Mitt Romney running away from 'NeverTrump' label

In a telling sign that the "NeverTrump" faction of Republicans has become a joke among voters, if not among pundits, Mitt Romney, former GOP nominee for president and current nominee for senator in Utah, claimed that the label does not belong before his name.  ABC News reports:

Mitt Romney came to Arizona to help out a fellow Senate hopeful and he ended up getting in a jam himself.

The former presidential candidate and governor headlined a rally for Rep. Martha McSally on Friday in Gilbert, Arizona, to help boost her campaign to fill the Senate seat being left open by Sen. Jeff Flake's departure, but comments Romney made after the event have drawn some criticism.

When Romney was asked what happened with his efforts to stop Donald Trump from becoming president in 2016, Romney denied being a leader in the so-called "never Trump" movement.

"I don't think that was the case," Romney said.

"President Trump was not the person I wanted to become the nominee of our party, but he's president now.  The policies he's promoted have been pretty effective.  And I support a lot of those policies.  When there's a place where I disagree, I point that out," he said.

Good for him, admitting that Trump has been "pretty effective."  As far as denying being a NeverTrump goes, it flies in the face of a lot of evidence.  For one thing, he refused to vote for his party's nominee in 2016, instead writing in his wife's name.  That's better than voting for Hillary, as George Will urged, but it does nothing to stop the malign Clinton machine from winning the White House.

And as ABC notes:

... in March 2016 ... he held a news conference laying out a plan for voters in various states to help block Trump from winning the party's nomination.

"Donald Trump is a phony, a fraud," Romney told an audience at the University of Utah at the time.  In the speech, he suggested viewers play the delegate process against Trump, meaning, he said, that voters should cast their primary ballots for "whichever one of the other two contenders has the best chance of beating Mr. Trump in a given state."

Perhaps the discipline of facing voters has gotten him to reconsider his disdain.  The Trump-hating pundits like Jennifer Rubin, Max Boot, George Will, and Bill Kristol have no such anchor and live and breathe in a Beltway environment where NeverTrump flourishes as nowhere else in the country.  They find MSNBC, the WaPo, CNN, and other leftist outlets welcoming them.  The rest of the country's Republicans, not so much.

So, congratulations to Mitt Romney for recognizing that the limb he was out on was getting shaky.

Photo credit: Gage Skidmore.

In a telling sign that the "NeverTrump" faction of Republicans has become a joke among voters, if not among pundits, Mitt Romney, former GOP nominee for president and current nominee for senator in Utah, claimed that the label does not belong before his name.  ABC News reports:

Mitt Romney came to Arizona to help out a fellow Senate hopeful and he ended up getting in a jam himself.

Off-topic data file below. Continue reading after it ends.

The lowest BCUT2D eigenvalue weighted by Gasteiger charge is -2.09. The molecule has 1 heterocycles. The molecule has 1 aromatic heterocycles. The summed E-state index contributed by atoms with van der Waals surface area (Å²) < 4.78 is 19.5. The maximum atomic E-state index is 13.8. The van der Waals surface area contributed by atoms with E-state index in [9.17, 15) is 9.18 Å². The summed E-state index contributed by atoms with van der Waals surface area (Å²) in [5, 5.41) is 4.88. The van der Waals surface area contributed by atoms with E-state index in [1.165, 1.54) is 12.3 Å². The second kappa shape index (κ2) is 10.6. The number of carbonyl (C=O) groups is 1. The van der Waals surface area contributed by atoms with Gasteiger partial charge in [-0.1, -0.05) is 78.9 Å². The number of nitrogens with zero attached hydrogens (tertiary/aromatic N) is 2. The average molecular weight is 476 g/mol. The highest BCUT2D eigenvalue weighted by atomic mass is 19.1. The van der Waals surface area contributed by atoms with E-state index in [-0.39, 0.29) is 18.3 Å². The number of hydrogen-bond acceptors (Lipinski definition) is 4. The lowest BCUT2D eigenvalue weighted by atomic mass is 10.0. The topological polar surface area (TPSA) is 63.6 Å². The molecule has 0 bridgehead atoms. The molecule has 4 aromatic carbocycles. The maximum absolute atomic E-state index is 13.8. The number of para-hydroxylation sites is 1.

The former presidential candidate and governor headlined a rally for Rep. Martha McSally on Friday in Gilbert, Arizona, to help boost her campaign to fill the Senate seat being left open by Sen. Jeff Flake's departure, but comments Romney made after the event have drawn some criticism.

When Romney was asked what happened with his efforts to stop Donald Trump from becoming president in 2016, Romney denied being a leader in the so-called "never Trump" movement.

"I don't think that was the case," Romney said.

"President Trump was not the person I wanted to become the nominee of our party, but he's president now.  The policies he's promoted have been pretty effective.  And I support a lot of those policies.  When there's a place where I disagree, I point that out," he said.

Good for him, admitting that Trump has been "pretty effective."  As far as denying being a NeverTrump goes, it flies in the face of a lot of evidence.  For one thing, he refused to vote for his party's nominee in 2016, instead writing in his wife's name.  That's better than voting for Hillary, as George Will urged, but it does nothing to stop the malign Clinton machine from winning the White House.

And as ABC notes:

... in March 2016 ... he held a news conference laying out a plan for voters in various states to help block Trump from winning the party's nomination.

"Donald Trump is a phony, a fraud," Romney told an audience at the University of Utah at the time.  In the speech, he suggested viewers play the delegate process against Trump, meaning, he said, that voters should cast their primary ballots for "whichever one of the other two contenders has the best chance of beating Mr. Trump in a given state."

Perhaps the discipline of facing voters has gotten him to reconsider his disdain.  The Trump-hating pundits like Jennifer Rubin, Max Boot, George Will, and Bill Kristol have no such anchor and live and breathe in a Beltway environment where NeverTrump flourishes as nowhere else in the country.  They find MSNBC, the WaPo, CNN, and other leftist outlets welcoming them.  The rest of the country's Republicans, not so much.

So, congratulations to Mitt Romney for recognizing that the limb he was out on was getting shaky.

Photo credit: Gage Skidmore.